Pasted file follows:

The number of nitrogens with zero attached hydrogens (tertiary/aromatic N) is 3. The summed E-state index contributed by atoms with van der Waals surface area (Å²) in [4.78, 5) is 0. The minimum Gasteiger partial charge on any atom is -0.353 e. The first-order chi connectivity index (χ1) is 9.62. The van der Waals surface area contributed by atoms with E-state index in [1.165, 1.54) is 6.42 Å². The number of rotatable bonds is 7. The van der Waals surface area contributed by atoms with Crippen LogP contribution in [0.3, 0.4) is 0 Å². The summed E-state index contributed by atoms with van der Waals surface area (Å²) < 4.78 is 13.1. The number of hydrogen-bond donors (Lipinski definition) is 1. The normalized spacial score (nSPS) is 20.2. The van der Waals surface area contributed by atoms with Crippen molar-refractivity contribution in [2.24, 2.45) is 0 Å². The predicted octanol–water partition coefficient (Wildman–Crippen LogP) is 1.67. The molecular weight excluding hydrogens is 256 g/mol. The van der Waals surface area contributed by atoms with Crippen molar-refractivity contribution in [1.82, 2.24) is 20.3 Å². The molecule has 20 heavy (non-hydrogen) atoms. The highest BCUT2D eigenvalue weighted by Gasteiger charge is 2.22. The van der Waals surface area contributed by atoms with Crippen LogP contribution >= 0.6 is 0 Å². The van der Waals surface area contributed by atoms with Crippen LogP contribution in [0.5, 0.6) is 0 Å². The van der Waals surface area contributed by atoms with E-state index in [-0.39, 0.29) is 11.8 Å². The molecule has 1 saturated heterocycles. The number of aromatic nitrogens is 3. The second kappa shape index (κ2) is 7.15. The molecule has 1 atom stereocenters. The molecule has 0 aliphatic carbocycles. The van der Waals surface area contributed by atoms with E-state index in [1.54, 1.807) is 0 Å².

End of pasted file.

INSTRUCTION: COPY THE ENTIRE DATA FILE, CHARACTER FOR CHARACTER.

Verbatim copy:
The number of nitrogens with zero attached hydrogens (tertiary/aromatic N) is 3. The summed E-state index contributed by atoms with van der Waals surface area (Å²) in [4.78, 5) is 0. The minimum Gasteiger partial charge on any atom is -0.353 e. The first-order chi connectivity index (χ1) is 9.62. The van der Waals surface area contributed by atoms with E-state index in [1.165, 1.54) is 6.42 Å². The number of rotatable bonds is 7. The van der Waals surface area contributed by atoms with Crippen LogP contribution in [0.3, 0.4) is 0 Å². The summed E-state index contributed by atoms with van der Waals surface area (Å²) < 4.78 is 13.1. The number of hydrogen-bond donors (Lipinski definition) is 1. The normalized spacial score (nSPS) is 20.2. The van der Waals surface area contributed by atoms with Crippen molar-refractivity contribution in [2.24, 2.45) is 0 Å². The predicted octanol–water partition coefficient (Wildman–Crippen LogP) is 1.67. The molecular weight excluding hydrogens is 256 g/mol. The van der Waals surface area contributed by atoms with Crippen molar-refractivity contribution in [1.82, 2.24) is 20.3 Å². The molecule has 20 heavy (non-hydrogen) atoms. The highest BCUT2D eigenvalue weighted by Gasteiger charge is 2.22. The van der Waals surface area contributed by atoms with Crippen LogP contribution >= 0.6 is 0 Å². The van der Waals surface area contributed by atoms with Crippen LogP contribution in [0.5, 0.6) is 0 Å². The van der Waals surface area contributed by atoms with E-state index in [-0.39, 0.29) is 11.8 Å². The molecule has 1 saturated heterocycles. The number of aromatic nitrogens is 3. The second kappa shape index (κ2) is 7.15. The molecule has 1 atom stereocenters. The molecule has 0 aliphatic carbocycles. The van der Waals surface area contributed by atoms with E-state index in [1.54, 1.807) is 0 Å².